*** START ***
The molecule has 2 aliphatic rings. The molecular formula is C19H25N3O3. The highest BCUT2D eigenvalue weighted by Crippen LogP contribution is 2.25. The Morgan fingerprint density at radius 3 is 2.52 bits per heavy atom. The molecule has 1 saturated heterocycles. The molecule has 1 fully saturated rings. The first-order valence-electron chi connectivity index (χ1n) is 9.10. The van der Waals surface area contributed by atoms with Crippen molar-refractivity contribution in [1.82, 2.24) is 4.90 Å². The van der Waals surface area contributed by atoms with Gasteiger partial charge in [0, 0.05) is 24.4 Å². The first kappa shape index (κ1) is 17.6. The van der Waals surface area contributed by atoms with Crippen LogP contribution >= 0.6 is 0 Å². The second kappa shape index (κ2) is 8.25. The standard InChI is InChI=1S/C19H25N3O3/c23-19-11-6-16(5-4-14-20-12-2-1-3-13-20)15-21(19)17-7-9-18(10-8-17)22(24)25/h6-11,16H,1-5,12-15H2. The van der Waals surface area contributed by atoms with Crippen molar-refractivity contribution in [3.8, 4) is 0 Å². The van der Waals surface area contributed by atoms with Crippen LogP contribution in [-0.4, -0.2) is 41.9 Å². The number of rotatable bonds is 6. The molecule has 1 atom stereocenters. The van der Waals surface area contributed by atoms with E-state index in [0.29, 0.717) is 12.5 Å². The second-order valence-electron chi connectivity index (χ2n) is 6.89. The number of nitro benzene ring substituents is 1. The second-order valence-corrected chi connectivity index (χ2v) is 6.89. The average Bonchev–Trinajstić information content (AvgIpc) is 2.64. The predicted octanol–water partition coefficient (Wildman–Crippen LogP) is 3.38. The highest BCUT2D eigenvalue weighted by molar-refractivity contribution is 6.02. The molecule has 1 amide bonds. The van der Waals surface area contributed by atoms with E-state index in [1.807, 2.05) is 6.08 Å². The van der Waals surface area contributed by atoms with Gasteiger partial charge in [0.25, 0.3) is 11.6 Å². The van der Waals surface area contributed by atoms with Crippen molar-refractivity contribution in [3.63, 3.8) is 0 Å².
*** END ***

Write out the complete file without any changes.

The molecule has 2 aliphatic rings. The molecular formula is C19H25N3O3. The highest BCUT2D eigenvalue weighted by Crippen LogP contribution is 2.25. The Morgan fingerprint density at radius 3 is 2.52 bits per heavy atom. The molecule has 1 saturated heterocycles. The molecule has 1 fully saturated rings. The first-order valence-electron chi connectivity index (χ1n) is 9.10. The van der Waals surface area contributed by atoms with Crippen molar-refractivity contribution in [1.82, 2.24) is 4.90 Å². The van der Waals surface area contributed by atoms with Gasteiger partial charge in [0, 0.05) is 24.4 Å². The first kappa shape index (κ1) is 17.6. The van der Waals surface area contributed by atoms with Crippen LogP contribution >= 0.6 is 0 Å². The second kappa shape index (κ2) is 8.25. The standard InChI is InChI=1S/C19H25N3O3/c23-19-11-6-16(5-4-14-20-12-2-1-3-13-20)15-21(19)17-7-9-18(10-8-17)22(24)25/h6-11,16H,1-5,12-15H2. The van der Waals surface area contributed by atoms with Crippen molar-refractivity contribution in [3.8, 4) is 0 Å². The van der Waals surface area contributed by atoms with Crippen LogP contribution in [-0.4, -0.2) is 41.9 Å². The number of rotatable bonds is 6. The molecule has 1 atom stereocenters. The van der Waals surface area contributed by atoms with E-state index in [0.29, 0.717) is 12.5 Å². The second-order valence-electron chi connectivity index (χ2n) is 6.89. The number of nitro benzene ring substituents is 1. The second-order valence-corrected chi connectivity index (χ2v) is 6.89. The average Bonchev–Trinajstić information content (AvgIpc) is 2.64. The predicted octanol–water partition coefficient (Wildman–Crippen LogP) is 3.38. The highest BCUT2D eigenvalue weighted by molar-refractivity contribution is 6.02. The molecule has 1 amide bonds. The van der Waals surface area contributed by atoms with E-state index in [1.807, 2.05) is 6.08 Å². The van der Waals surface area contributed by atoms with Gasteiger partial charge in [0.25, 0.3) is 11.6 Å². The van der Waals surface area contributed by atoms with Crippen molar-refractivity contribution in [3.63, 3.8) is 0 Å².